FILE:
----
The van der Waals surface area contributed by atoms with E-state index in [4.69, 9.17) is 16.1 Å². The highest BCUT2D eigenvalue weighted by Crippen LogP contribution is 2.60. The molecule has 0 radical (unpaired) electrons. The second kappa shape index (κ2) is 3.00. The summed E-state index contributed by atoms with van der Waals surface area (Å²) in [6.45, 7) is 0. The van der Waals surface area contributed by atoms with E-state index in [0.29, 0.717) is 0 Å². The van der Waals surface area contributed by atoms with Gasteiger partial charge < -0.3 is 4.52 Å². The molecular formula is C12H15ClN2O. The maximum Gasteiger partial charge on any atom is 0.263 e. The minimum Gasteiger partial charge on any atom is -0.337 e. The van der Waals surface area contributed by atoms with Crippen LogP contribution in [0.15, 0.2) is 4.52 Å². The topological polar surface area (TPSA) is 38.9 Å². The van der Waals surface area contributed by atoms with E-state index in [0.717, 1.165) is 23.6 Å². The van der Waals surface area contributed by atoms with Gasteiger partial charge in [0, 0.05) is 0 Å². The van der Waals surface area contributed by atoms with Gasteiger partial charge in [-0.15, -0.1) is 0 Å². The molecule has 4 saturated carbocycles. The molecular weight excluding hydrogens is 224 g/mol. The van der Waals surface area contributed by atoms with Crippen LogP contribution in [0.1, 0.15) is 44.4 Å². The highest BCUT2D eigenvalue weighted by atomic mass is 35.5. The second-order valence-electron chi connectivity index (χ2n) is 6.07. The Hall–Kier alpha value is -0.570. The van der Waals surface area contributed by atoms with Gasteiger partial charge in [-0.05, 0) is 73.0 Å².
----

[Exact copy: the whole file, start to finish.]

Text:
The van der Waals surface area contributed by atoms with E-state index in [4.69, 9.17) is 16.1 Å². The highest BCUT2D eigenvalue weighted by Crippen LogP contribution is 2.60. The molecule has 0 radical (unpaired) electrons. The second kappa shape index (κ2) is 3.00. The summed E-state index contributed by atoms with van der Waals surface area (Å²) in [6.45, 7) is 0. The van der Waals surface area contributed by atoms with E-state index in [0.29, 0.717) is 0 Å². The van der Waals surface area contributed by atoms with Gasteiger partial charge < -0.3 is 4.52 Å². The molecular formula is C12H15ClN2O. The maximum Gasteiger partial charge on any atom is 0.263 e. The minimum Gasteiger partial charge on any atom is -0.337 e. The van der Waals surface area contributed by atoms with Crippen LogP contribution in [0.15, 0.2) is 4.52 Å². The topological polar surface area (TPSA) is 38.9 Å². The van der Waals surface area contributed by atoms with E-state index in [0.717, 1.165) is 23.6 Å². The van der Waals surface area contributed by atoms with Gasteiger partial charge in [0, 0.05) is 0 Å². The van der Waals surface area contributed by atoms with Gasteiger partial charge in [-0.15, -0.1) is 0 Å². The molecule has 4 saturated carbocycles. The molecular weight excluding hydrogens is 224 g/mol. The van der Waals surface area contributed by atoms with Crippen LogP contribution in [0.1, 0.15) is 44.4 Å². The highest BCUT2D eigenvalue weighted by atomic mass is 35.5. The second-order valence-electron chi connectivity index (χ2n) is 6.07. The Hall–Kier alpha value is -0.570. The van der Waals surface area contributed by atoms with Gasteiger partial charge in [-0.05, 0) is 73.0 Å².